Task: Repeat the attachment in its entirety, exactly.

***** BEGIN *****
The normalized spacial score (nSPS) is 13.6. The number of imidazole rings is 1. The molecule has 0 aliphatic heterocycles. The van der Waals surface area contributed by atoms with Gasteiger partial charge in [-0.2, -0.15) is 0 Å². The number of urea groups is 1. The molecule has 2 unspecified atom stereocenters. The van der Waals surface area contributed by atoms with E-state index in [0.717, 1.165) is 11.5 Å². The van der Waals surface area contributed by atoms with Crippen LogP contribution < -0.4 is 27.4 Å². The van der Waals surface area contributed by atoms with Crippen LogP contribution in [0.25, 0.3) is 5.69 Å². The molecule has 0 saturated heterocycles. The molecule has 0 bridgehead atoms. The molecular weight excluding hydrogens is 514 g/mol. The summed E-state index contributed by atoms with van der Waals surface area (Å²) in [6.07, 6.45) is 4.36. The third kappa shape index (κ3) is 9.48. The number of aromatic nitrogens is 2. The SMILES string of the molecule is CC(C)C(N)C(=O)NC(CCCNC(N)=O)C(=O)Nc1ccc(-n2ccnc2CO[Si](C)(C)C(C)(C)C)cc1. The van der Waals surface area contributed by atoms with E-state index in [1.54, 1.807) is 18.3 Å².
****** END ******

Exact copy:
The normalized spacial score (nSPS) is 13.6. The number of imidazole rings is 1. The molecule has 0 aliphatic heterocycles. The van der Waals surface area contributed by atoms with Gasteiger partial charge in [-0.2, -0.15) is 0 Å². The number of urea groups is 1. The molecule has 2 unspecified atom stereocenters. The van der Waals surface area contributed by atoms with E-state index in [0.717, 1.165) is 11.5 Å². The van der Waals surface area contributed by atoms with Crippen LogP contribution < -0.4 is 27.4 Å². The van der Waals surface area contributed by atoms with Crippen LogP contribution in [0.25, 0.3) is 5.69 Å². The molecule has 0 saturated heterocycles. The molecule has 0 bridgehead atoms. The molecular weight excluding hydrogens is 514 g/mol. The summed E-state index contributed by atoms with van der Waals surface area (Å²) in [6.07, 6.45) is 4.36. The third kappa shape index (κ3) is 9.48. The number of aromatic nitrogens is 2. The SMILES string of the molecule is CC(C)C(N)C(=O)NC(CCCNC(N)=O)C(=O)Nc1ccc(-n2ccnc2CO[Si](C)(C)C(C)(C)C)cc1. The van der Waals surface area contributed by atoms with E-state index in [1.54, 1.807) is 18.3 Å².